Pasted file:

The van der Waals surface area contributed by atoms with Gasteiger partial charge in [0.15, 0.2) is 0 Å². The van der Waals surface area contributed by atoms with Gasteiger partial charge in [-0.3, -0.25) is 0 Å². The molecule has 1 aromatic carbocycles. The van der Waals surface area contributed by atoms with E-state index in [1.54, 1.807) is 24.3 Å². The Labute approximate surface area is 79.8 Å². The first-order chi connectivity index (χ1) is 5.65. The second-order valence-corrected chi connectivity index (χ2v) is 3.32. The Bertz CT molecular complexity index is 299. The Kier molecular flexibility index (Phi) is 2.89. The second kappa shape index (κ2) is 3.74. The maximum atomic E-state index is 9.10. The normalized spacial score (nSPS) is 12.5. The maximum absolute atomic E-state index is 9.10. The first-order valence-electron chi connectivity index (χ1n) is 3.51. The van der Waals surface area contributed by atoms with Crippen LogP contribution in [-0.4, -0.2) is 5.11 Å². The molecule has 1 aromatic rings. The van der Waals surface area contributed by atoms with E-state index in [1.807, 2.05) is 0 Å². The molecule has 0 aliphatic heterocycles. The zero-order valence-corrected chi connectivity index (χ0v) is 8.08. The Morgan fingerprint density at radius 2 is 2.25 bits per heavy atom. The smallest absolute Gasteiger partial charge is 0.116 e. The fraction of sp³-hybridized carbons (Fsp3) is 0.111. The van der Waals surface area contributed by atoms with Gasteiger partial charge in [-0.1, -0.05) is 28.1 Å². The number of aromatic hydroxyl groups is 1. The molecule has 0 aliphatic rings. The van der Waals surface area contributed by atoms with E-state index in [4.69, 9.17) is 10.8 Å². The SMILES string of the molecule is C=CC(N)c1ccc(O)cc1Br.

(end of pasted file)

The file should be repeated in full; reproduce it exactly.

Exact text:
The van der Waals surface area contributed by atoms with Gasteiger partial charge in [0.15, 0.2) is 0 Å². The van der Waals surface area contributed by atoms with Gasteiger partial charge in [-0.3, -0.25) is 0 Å². The molecule has 1 aromatic carbocycles. The van der Waals surface area contributed by atoms with E-state index in [1.54, 1.807) is 24.3 Å². The Labute approximate surface area is 79.8 Å². The first-order chi connectivity index (χ1) is 5.65. The second-order valence-corrected chi connectivity index (χ2v) is 3.32. The Bertz CT molecular complexity index is 299. The Kier molecular flexibility index (Phi) is 2.89. The second kappa shape index (κ2) is 3.74. The maximum atomic E-state index is 9.10. The normalized spacial score (nSPS) is 12.5. The maximum absolute atomic E-state index is 9.10. The first-order valence-electron chi connectivity index (χ1n) is 3.51. The van der Waals surface area contributed by atoms with Crippen LogP contribution in [-0.4, -0.2) is 5.11 Å². The molecule has 1 aromatic rings. The van der Waals surface area contributed by atoms with E-state index in [1.807, 2.05) is 0 Å². The molecule has 0 aliphatic heterocycles. The zero-order valence-corrected chi connectivity index (χ0v) is 8.08. The Morgan fingerprint density at radius 2 is 2.25 bits per heavy atom. The smallest absolute Gasteiger partial charge is 0.116 e. The fraction of sp³-hybridized carbons (Fsp3) is 0.111. The van der Waals surface area contributed by atoms with Gasteiger partial charge in [-0.1, -0.05) is 28.1 Å². The number of aromatic hydroxyl groups is 1. The molecule has 0 aliphatic rings. The van der Waals surface area contributed by atoms with E-state index in [4.69, 9.17) is 10.8 Å². The SMILES string of the molecule is C=CC(N)c1ccc(O)cc1Br.